Now that we have added the package.json file, we can add stuff to the Gruntfile.js. This file should contain the following parts:

  • a "wrapper" function
  • projects and task configuration
  • loading grunt plugins and tasks
  • custom tasks

There's an example file here, but I'll immediately skip to the file I use for my Jekyll project in combination with the above package.json file.

module.exports = function (grunt) {
        // The clean task ensures the parsed css is removed
        clean: ["_site/css/"],

        // Compress generated css files
        cssmin: {
                "css/screen.css": ["css/screen.css"]

        // Automatically run a task when a file changes
        watch: {
            styles: {
                files: ["css/less/*"],
                tasks: "less"

        // Compile specified less files
        less: {
            compile: {
                options: {
                    // These paths are searched for @imports
                    paths: ["css/less"]
                files: {
                    "css/screen.css": "css/less/screen.less"

        // Add shell tasks
        shell: {
            copyCss: {
                command: "cp css/screen.css _site/css/screen.css"

	// Load tasks so we can use them

    // The default task will show the usage
    grunt.registerTask("default", "Prints usage", function () {
        grunt.log.writeln("Product site development");
        grunt.log.writeln("* run 'grunt --help' to get an overview of all commands.");
        grunt.log.writeln("* run 'grunt dev' to start developing.");

    // The dev task will be used during development
    grunt.registerTask("dev", ["clean", "less:compile", "watch:styles"]);

Here, I use Grunt for some simple stuff when running the "dev" task:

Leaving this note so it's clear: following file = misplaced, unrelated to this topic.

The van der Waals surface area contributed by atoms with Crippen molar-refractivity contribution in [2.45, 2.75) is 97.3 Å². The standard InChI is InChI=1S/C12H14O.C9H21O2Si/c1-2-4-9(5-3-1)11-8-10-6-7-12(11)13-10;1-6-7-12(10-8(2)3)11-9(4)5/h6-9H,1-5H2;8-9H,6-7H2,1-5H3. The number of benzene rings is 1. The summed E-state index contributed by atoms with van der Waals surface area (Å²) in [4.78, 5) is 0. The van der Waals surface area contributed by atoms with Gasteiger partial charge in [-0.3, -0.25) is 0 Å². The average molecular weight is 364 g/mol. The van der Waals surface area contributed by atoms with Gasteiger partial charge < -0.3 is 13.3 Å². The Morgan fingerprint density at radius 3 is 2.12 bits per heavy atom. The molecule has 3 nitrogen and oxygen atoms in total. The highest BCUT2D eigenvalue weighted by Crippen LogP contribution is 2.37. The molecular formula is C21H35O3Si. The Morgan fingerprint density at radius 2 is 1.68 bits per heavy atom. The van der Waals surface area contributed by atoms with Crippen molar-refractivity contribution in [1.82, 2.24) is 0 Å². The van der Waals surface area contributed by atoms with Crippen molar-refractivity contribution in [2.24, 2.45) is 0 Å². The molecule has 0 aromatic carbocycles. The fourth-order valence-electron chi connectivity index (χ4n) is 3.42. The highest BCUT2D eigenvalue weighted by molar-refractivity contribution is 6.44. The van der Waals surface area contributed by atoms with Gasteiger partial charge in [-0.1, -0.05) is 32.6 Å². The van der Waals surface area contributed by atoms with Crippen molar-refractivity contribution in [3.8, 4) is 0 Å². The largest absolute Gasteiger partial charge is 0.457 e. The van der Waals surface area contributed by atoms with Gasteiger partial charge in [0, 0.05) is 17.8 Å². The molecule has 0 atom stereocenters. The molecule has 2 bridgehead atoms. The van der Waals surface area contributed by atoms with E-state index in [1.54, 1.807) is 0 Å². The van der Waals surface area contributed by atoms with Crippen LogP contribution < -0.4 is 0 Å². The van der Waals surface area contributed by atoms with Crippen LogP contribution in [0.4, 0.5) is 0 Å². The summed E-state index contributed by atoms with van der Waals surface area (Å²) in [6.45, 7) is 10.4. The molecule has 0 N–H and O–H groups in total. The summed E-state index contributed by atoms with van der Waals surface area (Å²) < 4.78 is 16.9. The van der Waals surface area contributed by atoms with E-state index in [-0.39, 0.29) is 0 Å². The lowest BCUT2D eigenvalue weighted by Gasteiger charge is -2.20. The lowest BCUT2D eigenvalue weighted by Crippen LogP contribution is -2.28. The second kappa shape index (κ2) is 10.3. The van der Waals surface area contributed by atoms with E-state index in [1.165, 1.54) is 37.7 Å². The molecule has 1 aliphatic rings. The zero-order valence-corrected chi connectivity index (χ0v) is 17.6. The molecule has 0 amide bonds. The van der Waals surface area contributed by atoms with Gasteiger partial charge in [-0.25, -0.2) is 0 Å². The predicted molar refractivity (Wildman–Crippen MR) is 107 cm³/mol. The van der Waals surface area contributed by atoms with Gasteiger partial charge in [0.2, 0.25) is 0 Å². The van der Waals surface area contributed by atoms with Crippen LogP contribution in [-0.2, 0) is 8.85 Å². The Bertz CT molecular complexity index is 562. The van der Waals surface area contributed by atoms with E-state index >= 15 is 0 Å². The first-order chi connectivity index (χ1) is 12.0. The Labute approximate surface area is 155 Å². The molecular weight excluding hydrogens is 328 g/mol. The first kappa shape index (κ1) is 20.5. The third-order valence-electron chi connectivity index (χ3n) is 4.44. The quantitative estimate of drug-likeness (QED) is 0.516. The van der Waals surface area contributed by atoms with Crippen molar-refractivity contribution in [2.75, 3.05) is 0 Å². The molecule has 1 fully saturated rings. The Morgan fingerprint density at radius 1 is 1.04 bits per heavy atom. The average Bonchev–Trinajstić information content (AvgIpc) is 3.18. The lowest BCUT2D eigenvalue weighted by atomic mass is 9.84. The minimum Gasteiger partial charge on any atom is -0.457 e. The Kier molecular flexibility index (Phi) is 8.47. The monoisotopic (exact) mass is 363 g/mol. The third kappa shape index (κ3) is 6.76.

I first delete the already parsed css file ("clean" task) and compile all less files ("less:compile" task). Since Jekyll checks for changed files to compile when its server is running, I added this to make sure that all .less files are compiled again, without having to edit a .less file first to trigger a change. This could occur if you have edited a .less file, before you fired up the Jekyll server.

Note that the clean and the "less:compile" tasks are only executed once when you run the grunt dev task.
After that, the watch task is running, which compiles all edited styles in the directory we specified ('css/less/*').

I created this "dev" task to combine some tasks so that I wouldn't have to run them separately. Running grunt clean, grunt less:compile and grunt watch:styles one by one would work as well.

I also added an extra task to demonstrate the possibilities of Grunt: the shell task. There's this grunt-shell plugin that lets Grunt execute commands on the command line for you. The power of the command line is infinite so I'm sure you get the picture when I'm saying that Grunt.js is capable of doing almost everything you can think of.

The example "shell:copyCss" task here, actually does the same as the clean task: it removes the original screen.css and replaces it with the latest compiled version.

Some other examples of more complex tasks could be the use of require.js through a Grunt task or even firing up a proxy server.

From the moment you have to perform a task more than once while working on a project, you should take a minute to add it to your Gruntfile.js and let it do that stuff for you.
Just run the npm install <module> --save-dev again, add the task to your Gruntfile.js and you're good to go.

This little tool has helped me to enhance my workflow a lot and I this post encourages you to check it out.